Now, I don't know to what extent that went to. I don't know whether or not they was telling him about phone calls or telling him about speeches he was going to give or where he was going to be, but I do know this: I do know that it was different from the information daddy was gathering for the killing. I know that was different information. I'm almost positive it was different information.
Q. Now this money that your dad was getting to O.Z. that found its way to Jackson and Kyles --
A. Had nothing to do with the money that Holloman was paying Kyles, Jackson and Solomon.
Q. It had nothing to do with it, separate payments?
A. Separate payments.
Q. Did that particular money come from Tolson?
A. That Holloman was getting?
Q. No, that your father was getting.
A. It came directly from Clyde Tolson to my father's hand in a brown bag or a -- one of them like they've got a metal thing around inside the leather that you open up, kind of like a doctor's bag but a little bit bigger bag. He would keep his paperwork and stuff in there, money in there. That's the way he traveled.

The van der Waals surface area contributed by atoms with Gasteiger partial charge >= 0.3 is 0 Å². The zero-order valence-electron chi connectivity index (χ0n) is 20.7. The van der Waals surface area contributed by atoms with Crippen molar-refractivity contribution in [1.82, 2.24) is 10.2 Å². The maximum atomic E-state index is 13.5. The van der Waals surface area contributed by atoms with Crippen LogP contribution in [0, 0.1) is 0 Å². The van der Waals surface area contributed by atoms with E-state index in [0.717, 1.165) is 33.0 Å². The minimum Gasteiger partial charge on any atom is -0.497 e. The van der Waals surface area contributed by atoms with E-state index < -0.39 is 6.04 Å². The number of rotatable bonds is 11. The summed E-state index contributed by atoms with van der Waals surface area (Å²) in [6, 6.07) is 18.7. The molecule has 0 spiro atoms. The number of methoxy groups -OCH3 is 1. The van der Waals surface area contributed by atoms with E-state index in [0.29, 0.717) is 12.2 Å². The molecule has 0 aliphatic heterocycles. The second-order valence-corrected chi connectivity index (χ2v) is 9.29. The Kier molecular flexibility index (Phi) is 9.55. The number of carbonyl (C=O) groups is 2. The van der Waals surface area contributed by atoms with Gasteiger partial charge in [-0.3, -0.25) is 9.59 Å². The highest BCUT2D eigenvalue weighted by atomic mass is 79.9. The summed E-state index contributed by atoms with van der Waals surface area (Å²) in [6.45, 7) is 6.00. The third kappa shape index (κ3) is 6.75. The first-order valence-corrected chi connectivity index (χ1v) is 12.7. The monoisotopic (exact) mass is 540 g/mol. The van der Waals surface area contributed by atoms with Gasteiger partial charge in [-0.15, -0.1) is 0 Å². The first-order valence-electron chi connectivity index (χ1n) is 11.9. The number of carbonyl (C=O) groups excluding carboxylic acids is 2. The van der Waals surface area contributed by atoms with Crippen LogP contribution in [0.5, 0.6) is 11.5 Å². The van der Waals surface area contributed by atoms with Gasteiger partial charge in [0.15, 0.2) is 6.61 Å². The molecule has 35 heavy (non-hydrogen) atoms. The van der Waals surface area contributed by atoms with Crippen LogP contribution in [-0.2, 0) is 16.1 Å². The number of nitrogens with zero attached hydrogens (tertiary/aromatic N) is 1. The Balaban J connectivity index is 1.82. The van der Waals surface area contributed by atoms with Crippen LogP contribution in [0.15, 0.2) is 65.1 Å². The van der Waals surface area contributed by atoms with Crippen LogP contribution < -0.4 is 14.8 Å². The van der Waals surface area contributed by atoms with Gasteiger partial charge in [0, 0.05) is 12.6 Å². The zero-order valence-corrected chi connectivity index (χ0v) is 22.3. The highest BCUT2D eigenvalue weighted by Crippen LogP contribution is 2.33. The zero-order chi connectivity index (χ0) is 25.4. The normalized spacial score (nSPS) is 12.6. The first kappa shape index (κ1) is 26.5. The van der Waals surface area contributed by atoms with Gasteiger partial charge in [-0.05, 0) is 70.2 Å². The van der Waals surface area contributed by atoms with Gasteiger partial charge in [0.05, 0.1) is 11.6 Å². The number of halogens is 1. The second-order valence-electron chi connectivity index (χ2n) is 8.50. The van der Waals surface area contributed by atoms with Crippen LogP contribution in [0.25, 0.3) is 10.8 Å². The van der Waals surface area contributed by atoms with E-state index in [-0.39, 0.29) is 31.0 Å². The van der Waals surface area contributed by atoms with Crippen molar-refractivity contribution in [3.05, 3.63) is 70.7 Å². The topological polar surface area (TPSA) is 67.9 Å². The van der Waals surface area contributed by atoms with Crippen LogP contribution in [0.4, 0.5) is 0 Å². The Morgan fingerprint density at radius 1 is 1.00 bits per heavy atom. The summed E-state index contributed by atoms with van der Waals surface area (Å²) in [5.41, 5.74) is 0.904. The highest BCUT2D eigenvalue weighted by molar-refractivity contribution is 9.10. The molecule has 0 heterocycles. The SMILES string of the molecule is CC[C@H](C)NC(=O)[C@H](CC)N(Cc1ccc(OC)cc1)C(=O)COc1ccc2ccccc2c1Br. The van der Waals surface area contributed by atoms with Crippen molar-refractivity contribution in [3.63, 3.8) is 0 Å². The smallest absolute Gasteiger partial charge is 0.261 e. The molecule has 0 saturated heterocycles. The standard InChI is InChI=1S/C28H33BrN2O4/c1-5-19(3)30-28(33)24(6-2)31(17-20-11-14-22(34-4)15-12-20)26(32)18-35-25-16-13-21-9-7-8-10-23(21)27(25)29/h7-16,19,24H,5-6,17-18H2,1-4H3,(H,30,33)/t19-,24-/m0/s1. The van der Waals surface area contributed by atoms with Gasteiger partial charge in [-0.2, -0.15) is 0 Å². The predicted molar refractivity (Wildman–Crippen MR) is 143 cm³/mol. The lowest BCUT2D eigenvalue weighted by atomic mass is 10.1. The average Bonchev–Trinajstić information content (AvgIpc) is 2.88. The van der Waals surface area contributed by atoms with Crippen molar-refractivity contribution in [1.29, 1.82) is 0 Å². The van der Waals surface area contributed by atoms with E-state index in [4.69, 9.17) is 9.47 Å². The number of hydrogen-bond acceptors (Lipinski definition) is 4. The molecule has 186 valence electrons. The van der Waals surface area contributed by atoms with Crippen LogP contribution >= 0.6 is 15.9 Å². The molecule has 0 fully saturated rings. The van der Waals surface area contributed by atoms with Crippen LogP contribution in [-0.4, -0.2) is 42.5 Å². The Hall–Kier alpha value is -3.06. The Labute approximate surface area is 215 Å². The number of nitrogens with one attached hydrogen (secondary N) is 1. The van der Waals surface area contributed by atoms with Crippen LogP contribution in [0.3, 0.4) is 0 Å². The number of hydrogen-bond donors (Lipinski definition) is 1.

. . . 
Q. How often do you recall or do you know that your father gave this money to O.Z.? How often would Jackson and Kyles be paid off during this period of time?
A. You know, I don't know how often they were being paid off, because I wasn't at the payoffs. I'd say daddy give him money probably six or seven, eight times in a period of probably 64 to 67, early 1967, all the way up to March, maybe even April of 67...
That money was directly to go to information -- he would show daddy, I got this information. It wasn't like on a legal pad. They had ledgers. He would show, daddy, look here, I've got this information here, and then his initials over here. This is from, J.J., Jesse Jackson, or this is from Solomon or this is from Kyles...
He would come and show daddy the ledger and say, this is what we've got, this is the information we've got, he is going to be in Mongtomery, he is going to be in Greenbow, Alabama, or where he is going to be.
Q. Where did -- what did your father do with that information?
A. I have no idea. I'm assuming he used it to give to Toleson and that Toleson would --
Q. Let them know?
A. Yes, sir.
Q. Were you present in the little house on any occasion where you saw the money changing hands between O.Z. and your father?